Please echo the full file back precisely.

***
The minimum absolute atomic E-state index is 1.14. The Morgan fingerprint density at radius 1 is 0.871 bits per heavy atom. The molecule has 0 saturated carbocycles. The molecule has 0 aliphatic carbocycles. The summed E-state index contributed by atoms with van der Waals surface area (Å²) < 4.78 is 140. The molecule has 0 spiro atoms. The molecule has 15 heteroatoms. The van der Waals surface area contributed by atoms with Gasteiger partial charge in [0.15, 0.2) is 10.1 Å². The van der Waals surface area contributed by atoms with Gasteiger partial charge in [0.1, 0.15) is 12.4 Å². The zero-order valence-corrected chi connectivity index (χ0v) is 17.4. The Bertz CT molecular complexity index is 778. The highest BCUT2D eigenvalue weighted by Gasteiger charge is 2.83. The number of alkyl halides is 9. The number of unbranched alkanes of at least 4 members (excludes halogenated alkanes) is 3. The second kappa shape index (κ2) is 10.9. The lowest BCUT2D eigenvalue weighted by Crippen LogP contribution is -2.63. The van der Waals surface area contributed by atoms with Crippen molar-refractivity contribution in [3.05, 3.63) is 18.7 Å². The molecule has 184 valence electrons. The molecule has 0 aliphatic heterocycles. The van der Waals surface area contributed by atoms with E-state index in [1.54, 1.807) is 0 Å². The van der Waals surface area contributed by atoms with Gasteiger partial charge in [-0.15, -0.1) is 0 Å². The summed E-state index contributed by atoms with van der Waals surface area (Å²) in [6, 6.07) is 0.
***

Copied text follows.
The minimum absolute atomic E-state index is 1.14. The Morgan fingerprint density at radius 1 is 0.871 bits per heavy atom. The molecule has 0 saturated carbocycles. The molecule has 0 aliphatic carbocycles. The summed E-state index contributed by atoms with van der Waals surface area (Å²) < 4.78 is 140. The molecule has 0 spiro atoms. The molecule has 15 heteroatoms. The van der Waals surface area contributed by atoms with Gasteiger partial charge in [0.15, 0.2) is 10.1 Å². The van der Waals surface area contributed by atoms with Gasteiger partial charge in [0.1, 0.15) is 12.4 Å². The zero-order valence-corrected chi connectivity index (χ0v) is 17.4. The Bertz CT molecular complexity index is 778. The highest BCUT2D eigenvalue weighted by Gasteiger charge is 2.83. The number of alkyl halides is 9. The number of unbranched alkanes of at least 4 members (excludes halogenated alkanes) is 3. The second kappa shape index (κ2) is 10.9. The lowest BCUT2D eigenvalue weighted by Crippen LogP contribution is -2.63. The van der Waals surface area contributed by atoms with Crippen molar-refractivity contribution in [3.05, 3.63) is 18.7 Å². The molecule has 184 valence electrons. The molecule has 0 aliphatic heterocycles. The van der Waals surface area contributed by atoms with E-state index in [1.54, 1.807) is 0 Å². The van der Waals surface area contributed by atoms with Gasteiger partial charge in [-0.15, -0.1) is 0 Å². The summed E-state index contributed by atoms with van der Waals surface area (Å²) in [6, 6.07) is 0.